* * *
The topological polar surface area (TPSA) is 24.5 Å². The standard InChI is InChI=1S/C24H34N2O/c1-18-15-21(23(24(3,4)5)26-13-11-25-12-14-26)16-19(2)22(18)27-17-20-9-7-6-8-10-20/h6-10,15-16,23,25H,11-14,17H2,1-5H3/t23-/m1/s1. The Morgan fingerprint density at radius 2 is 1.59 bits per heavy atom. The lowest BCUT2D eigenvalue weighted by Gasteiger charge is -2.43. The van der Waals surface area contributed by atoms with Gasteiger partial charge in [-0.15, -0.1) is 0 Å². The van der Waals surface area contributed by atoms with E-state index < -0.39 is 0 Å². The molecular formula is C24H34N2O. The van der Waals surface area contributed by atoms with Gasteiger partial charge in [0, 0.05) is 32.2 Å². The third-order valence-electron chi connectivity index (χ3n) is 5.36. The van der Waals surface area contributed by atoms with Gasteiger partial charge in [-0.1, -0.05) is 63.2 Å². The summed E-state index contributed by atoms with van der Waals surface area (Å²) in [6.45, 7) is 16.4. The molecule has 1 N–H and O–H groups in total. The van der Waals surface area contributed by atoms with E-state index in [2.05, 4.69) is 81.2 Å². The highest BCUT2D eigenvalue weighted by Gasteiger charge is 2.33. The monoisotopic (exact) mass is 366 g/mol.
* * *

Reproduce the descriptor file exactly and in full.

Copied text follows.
The topological polar surface area (TPSA) is 24.5 Å². The standard InChI is InChI=1S/C24H34N2O/c1-18-15-21(23(24(3,4)5)26-13-11-25-12-14-26)16-19(2)22(18)27-17-20-9-7-6-8-10-20/h6-10,15-16,23,25H,11-14,17H2,1-5H3/t23-/m1/s1. The Morgan fingerprint density at radius 2 is 1.59 bits per heavy atom. The lowest BCUT2D eigenvalue weighted by Gasteiger charge is -2.43. The van der Waals surface area contributed by atoms with Gasteiger partial charge in [-0.15, -0.1) is 0 Å². The van der Waals surface area contributed by atoms with E-state index < -0.39 is 0 Å². The molecular formula is C24H34N2O. The van der Waals surface area contributed by atoms with Gasteiger partial charge in [0, 0.05) is 32.2 Å². The third-order valence-electron chi connectivity index (χ3n) is 5.36. The van der Waals surface area contributed by atoms with Gasteiger partial charge in [-0.1, -0.05) is 63.2 Å². The summed E-state index contributed by atoms with van der Waals surface area (Å²) in [6.45, 7) is 16.4. The molecule has 1 N–H and O–H groups in total. The van der Waals surface area contributed by atoms with E-state index in [2.05, 4.69) is 81.2 Å². The highest BCUT2D eigenvalue weighted by Gasteiger charge is 2.33. The monoisotopic (exact) mass is 366 g/mol.